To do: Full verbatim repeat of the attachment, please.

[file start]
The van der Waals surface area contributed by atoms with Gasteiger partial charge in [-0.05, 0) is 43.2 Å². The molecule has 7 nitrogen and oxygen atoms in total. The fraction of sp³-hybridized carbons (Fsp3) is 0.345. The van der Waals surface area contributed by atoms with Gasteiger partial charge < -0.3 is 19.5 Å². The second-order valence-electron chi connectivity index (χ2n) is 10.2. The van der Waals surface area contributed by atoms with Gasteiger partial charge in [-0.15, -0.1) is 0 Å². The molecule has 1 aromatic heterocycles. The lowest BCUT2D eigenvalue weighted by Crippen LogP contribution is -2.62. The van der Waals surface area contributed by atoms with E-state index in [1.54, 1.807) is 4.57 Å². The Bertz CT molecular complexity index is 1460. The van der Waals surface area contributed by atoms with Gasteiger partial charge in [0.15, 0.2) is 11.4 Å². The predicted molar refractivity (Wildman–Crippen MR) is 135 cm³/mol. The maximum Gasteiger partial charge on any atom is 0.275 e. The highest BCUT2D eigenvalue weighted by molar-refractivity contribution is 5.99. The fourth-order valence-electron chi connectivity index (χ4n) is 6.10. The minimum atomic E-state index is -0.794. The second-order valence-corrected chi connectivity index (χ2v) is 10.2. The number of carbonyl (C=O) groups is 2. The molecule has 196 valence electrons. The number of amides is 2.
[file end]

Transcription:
The van der Waals surface area contributed by atoms with Gasteiger partial charge in [-0.05, 0) is 43.2 Å². The molecule has 7 nitrogen and oxygen atoms in total. The fraction of sp³-hybridized carbons (Fsp3) is 0.345. The van der Waals surface area contributed by atoms with Gasteiger partial charge < -0.3 is 19.5 Å². The second-order valence-electron chi connectivity index (χ2n) is 10.2. The van der Waals surface area contributed by atoms with Gasteiger partial charge in [-0.15, -0.1) is 0 Å². The molecule has 1 aromatic heterocycles. The lowest BCUT2D eigenvalue weighted by Crippen LogP contribution is -2.62. The van der Waals surface area contributed by atoms with E-state index in [1.54, 1.807) is 4.57 Å². The Bertz CT molecular complexity index is 1460. The van der Waals surface area contributed by atoms with Gasteiger partial charge in [0.15, 0.2) is 11.4 Å². The predicted molar refractivity (Wildman–Crippen MR) is 135 cm³/mol. The maximum Gasteiger partial charge on any atom is 0.275 e. The highest BCUT2D eigenvalue weighted by molar-refractivity contribution is 5.99. The fourth-order valence-electron chi connectivity index (χ4n) is 6.10. The minimum atomic E-state index is -0.794. The second-order valence-corrected chi connectivity index (χ2v) is 10.2. The number of carbonyl (C=O) groups is 2. The molecule has 196 valence electrons. The number of amides is 2.